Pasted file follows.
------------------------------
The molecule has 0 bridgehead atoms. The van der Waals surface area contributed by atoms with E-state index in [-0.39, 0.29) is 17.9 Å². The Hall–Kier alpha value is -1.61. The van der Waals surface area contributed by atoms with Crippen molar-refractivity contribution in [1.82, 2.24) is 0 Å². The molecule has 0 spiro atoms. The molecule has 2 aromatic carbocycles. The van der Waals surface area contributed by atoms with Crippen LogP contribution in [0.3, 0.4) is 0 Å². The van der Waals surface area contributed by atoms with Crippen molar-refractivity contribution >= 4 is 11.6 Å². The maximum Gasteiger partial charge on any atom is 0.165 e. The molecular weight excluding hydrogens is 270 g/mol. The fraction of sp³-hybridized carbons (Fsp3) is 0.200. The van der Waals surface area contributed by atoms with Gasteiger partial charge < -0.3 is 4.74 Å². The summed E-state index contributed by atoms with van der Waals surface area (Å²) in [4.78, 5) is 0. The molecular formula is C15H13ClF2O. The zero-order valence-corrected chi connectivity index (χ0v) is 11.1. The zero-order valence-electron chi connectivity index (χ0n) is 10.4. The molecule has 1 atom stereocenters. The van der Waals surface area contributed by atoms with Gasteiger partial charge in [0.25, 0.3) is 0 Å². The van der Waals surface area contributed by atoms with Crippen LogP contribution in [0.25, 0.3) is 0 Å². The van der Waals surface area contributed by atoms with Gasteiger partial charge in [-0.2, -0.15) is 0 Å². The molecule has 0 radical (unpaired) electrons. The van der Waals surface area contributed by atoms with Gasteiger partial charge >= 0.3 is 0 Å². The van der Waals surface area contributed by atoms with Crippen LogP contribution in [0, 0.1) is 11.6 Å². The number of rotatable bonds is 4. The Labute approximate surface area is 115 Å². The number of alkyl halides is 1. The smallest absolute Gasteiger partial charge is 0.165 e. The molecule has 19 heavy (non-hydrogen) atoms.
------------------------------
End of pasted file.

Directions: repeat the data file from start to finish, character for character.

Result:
The molecule has 0 bridgehead atoms. The van der Waals surface area contributed by atoms with E-state index in [-0.39, 0.29) is 17.9 Å². The Hall–Kier alpha value is -1.61. The van der Waals surface area contributed by atoms with Crippen molar-refractivity contribution in [1.82, 2.24) is 0 Å². The molecule has 0 spiro atoms. The molecule has 2 aromatic carbocycles. The van der Waals surface area contributed by atoms with Crippen LogP contribution in [0.3, 0.4) is 0 Å². The van der Waals surface area contributed by atoms with Crippen molar-refractivity contribution >= 4 is 11.6 Å². The maximum Gasteiger partial charge on any atom is 0.165 e. The molecular weight excluding hydrogens is 270 g/mol. The fraction of sp³-hybridized carbons (Fsp3) is 0.200. The van der Waals surface area contributed by atoms with Gasteiger partial charge < -0.3 is 4.74 Å². The summed E-state index contributed by atoms with van der Waals surface area (Å²) in [4.78, 5) is 0. The molecular formula is C15H13ClF2O. The zero-order valence-corrected chi connectivity index (χ0v) is 11.1. The zero-order valence-electron chi connectivity index (χ0n) is 10.4. The molecule has 1 atom stereocenters. The van der Waals surface area contributed by atoms with Gasteiger partial charge in [0.25, 0.3) is 0 Å². The van der Waals surface area contributed by atoms with Crippen LogP contribution in [0.25, 0.3) is 0 Å². The van der Waals surface area contributed by atoms with Gasteiger partial charge in [-0.2, -0.15) is 0 Å². The molecule has 0 radical (unpaired) electrons. The van der Waals surface area contributed by atoms with Gasteiger partial charge >= 0.3 is 0 Å². The van der Waals surface area contributed by atoms with Crippen LogP contribution in [0, 0.1) is 11.6 Å². The number of rotatable bonds is 4. The Labute approximate surface area is 115 Å². The number of alkyl halides is 1. The smallest absolute Gasteiger partial charge is 0.165 e. The molecule has 19 heavy (non-hydrogen) atoms.